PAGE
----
by Jose T. Garza III
A martial arts student of five years and a black belt in American Taekwondo, Jim Fiore is handing down his expertise to women attending his self defense and conditioning classes at Joint Base San Antonio-Lackland.
Fiore’s class features high intensity exercises, philosophy and martial arts combative training for self defense. The goal is to decrease the likelihood of being an attack victim, limit the assault and increase the possibility of survival, said Fiore, clinical research coordinator with the 59th Clinical Support Group.
There are many choices in martial arts organizations. Some are legitimate and some are not. The National College of Martial Arts International founded by Hanshi Lou Angel (10th Dan Black Belt), is one of those professional and legitimate organizations. Founded in 1989, it offers everything a student, or teacher, of the martial arts needs. Although focusing on traditional arts, I have found Hanshi Angel to be very open-minded when it comes to non-traditional combatives styles. Hanshi has a vast amount of knowledge of all styles and systems of martial arts and can easily determine skill level or appropriate rank.
Hanshi Angel is a true warrior who was trained in Japan and then used his combat skills as a Marine and as a police officer. Hanshi trained under the founder of Goju-Ryu, Gogen “The Cat” Yamaguchi. Originally from New York, Hanshi Angel moved to the Mid-west after discovering a need for a good martial arts school there. Ever since, he has run schools as well as the National College.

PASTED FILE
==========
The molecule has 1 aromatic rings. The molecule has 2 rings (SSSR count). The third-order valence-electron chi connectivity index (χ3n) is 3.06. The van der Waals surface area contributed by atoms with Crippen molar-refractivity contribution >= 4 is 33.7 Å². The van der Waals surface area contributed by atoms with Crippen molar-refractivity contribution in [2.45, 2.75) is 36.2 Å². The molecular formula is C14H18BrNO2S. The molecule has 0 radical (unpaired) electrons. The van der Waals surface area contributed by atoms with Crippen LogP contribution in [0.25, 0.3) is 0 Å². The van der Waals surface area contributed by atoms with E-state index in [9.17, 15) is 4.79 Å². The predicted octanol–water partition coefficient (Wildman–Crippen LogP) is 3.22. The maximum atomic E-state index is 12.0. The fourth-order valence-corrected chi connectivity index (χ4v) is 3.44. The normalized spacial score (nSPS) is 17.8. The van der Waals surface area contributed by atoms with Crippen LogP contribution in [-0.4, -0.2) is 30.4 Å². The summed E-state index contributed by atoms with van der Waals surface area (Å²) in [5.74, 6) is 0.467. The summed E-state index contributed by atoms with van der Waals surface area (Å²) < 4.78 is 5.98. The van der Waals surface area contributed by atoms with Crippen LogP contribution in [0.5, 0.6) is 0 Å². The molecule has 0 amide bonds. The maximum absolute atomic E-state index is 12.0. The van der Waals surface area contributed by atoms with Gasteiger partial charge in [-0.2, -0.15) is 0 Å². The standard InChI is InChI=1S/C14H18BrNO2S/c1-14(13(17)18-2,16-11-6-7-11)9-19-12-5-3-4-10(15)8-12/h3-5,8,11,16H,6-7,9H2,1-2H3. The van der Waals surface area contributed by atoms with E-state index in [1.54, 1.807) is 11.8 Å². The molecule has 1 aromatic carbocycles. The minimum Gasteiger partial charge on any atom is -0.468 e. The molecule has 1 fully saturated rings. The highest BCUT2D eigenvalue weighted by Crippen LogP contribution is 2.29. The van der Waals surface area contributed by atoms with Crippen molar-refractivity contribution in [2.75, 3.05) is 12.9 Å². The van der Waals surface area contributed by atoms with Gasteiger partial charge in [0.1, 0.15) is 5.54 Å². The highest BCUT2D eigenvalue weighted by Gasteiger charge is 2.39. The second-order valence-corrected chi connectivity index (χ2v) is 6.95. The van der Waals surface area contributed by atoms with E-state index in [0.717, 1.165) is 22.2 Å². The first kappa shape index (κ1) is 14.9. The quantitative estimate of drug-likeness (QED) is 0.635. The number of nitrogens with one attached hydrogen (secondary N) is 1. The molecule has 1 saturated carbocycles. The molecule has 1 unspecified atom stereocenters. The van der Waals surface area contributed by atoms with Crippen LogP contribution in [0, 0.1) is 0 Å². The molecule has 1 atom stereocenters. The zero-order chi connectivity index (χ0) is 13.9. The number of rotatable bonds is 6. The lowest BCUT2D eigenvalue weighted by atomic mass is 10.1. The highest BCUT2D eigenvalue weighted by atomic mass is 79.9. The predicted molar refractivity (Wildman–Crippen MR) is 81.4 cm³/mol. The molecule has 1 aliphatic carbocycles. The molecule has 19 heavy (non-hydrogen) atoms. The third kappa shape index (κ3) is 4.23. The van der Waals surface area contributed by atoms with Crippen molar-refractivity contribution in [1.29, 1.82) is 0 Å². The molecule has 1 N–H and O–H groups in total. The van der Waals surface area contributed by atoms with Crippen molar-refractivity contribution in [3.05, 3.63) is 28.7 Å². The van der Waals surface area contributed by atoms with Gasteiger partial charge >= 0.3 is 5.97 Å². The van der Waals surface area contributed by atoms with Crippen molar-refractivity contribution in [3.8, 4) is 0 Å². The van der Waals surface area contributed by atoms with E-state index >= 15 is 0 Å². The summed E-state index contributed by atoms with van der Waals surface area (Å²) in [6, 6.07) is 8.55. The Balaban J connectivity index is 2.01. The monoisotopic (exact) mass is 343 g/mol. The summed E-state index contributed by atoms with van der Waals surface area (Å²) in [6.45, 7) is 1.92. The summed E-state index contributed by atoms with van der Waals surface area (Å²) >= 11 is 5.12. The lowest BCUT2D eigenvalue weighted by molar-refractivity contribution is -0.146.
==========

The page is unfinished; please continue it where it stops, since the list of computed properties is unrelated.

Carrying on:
Many teachers of NIHON KORYU BUJUTSU “Japanese Old School Martial Arts” claim that their art alone is the oldest of all Japanese Martial Arts (JMA). Some of them, at first seem to have a good case for this claim. The legitimacy of their lineage charts have been corroborated by the top scholars in the field and their arts are mentioned in historical records made by independent historians not directly associated with their school. Some Ryuha legitimately do stretch back over a thousand years into Japanese history.
I very rarely go on any of the dozens and dozens of different online martial arts forums, I’d much rather use the time to actual train, instead of reading about people arguing about training. Every once and a while though I’ll be researching a certain topic and the search will turn up a link to a conversation on one of the boards. One of the most commonly asked questions is “where can someone find a training group or school for a specific art in their area?” I came across this very question in regards to authentic Ninja Martial Arts training the other day. The person wanted to know if there was anyone teaching Bujinkan Budo Taijutsu in his area. Apparently there wasn’t. Someone suggested that until he could get to Japan, he should train in Judo and if he wanted striking training, he should train in (Western) Boxing. I couldn’t agree LESS!